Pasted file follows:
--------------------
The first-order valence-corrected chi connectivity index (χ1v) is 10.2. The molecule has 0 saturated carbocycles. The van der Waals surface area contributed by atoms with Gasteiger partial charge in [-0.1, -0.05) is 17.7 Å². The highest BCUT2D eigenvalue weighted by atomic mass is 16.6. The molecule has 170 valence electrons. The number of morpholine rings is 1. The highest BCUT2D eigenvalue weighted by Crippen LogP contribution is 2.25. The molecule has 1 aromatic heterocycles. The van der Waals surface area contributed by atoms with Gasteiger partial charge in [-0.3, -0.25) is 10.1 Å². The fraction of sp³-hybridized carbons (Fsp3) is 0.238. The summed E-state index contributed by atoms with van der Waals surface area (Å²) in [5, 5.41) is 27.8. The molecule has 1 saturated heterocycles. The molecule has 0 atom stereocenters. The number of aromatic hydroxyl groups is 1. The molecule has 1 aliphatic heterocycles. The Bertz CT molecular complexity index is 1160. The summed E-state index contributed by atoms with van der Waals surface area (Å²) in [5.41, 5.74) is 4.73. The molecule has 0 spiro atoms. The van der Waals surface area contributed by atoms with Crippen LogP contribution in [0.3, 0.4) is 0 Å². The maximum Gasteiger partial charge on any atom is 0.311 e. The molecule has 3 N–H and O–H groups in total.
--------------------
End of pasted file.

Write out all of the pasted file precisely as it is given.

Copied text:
The first-order valence-corrected chi connectivity index (χ1v) is 10.2. The molecule has 0 saturated carbocycles. The van der Waals surface area contributed by atoms with Gasteiger partial charge in [-0.1, -0.05) is 17.7 Å². The highest BCUT2D eigenvalue weighted by atomic mass is 16.6. The molecule has 170 valence electrons. The number of morpholine rings is 1. The highest BCUT2D eigenvalue weighted by Crippen LogP contribution is 2.25. The molecule has 1 aromatic heterocycles. The van der Waals surface area contributed by atoms with Gasteiger partial charge in [-0.3, -0.25) is 10.1 Å². The fraction of sp³-hybridized carbons (Fsp3) is 0.238. The summed E-state index contributed by atoms with van der Waals surface area (Å²) in [5, 5.41) is 27.8. The molecule has 1 saturated heterocycles. The molecule has 0 atom stereocenters. The number of aromatic hydroxyl groups is 1. The molecule has 1 aliphatic heterocycles. The Bertz CT molecular complexity index is 1160. The summed E-state index contributed by atoms with van der Waals surface area (Å²) in [5.41, 5.74) is 4.73. The molecule has 0 spiro atoms. The van der Waals surface area contributed by atoms with Crippen LogP contribution in [0.3, 0.4) is 0 Å². The maximum Gasteiger partial charge on any atom is 0.311 e. The molecule has 3 N–H and O–H groups in total.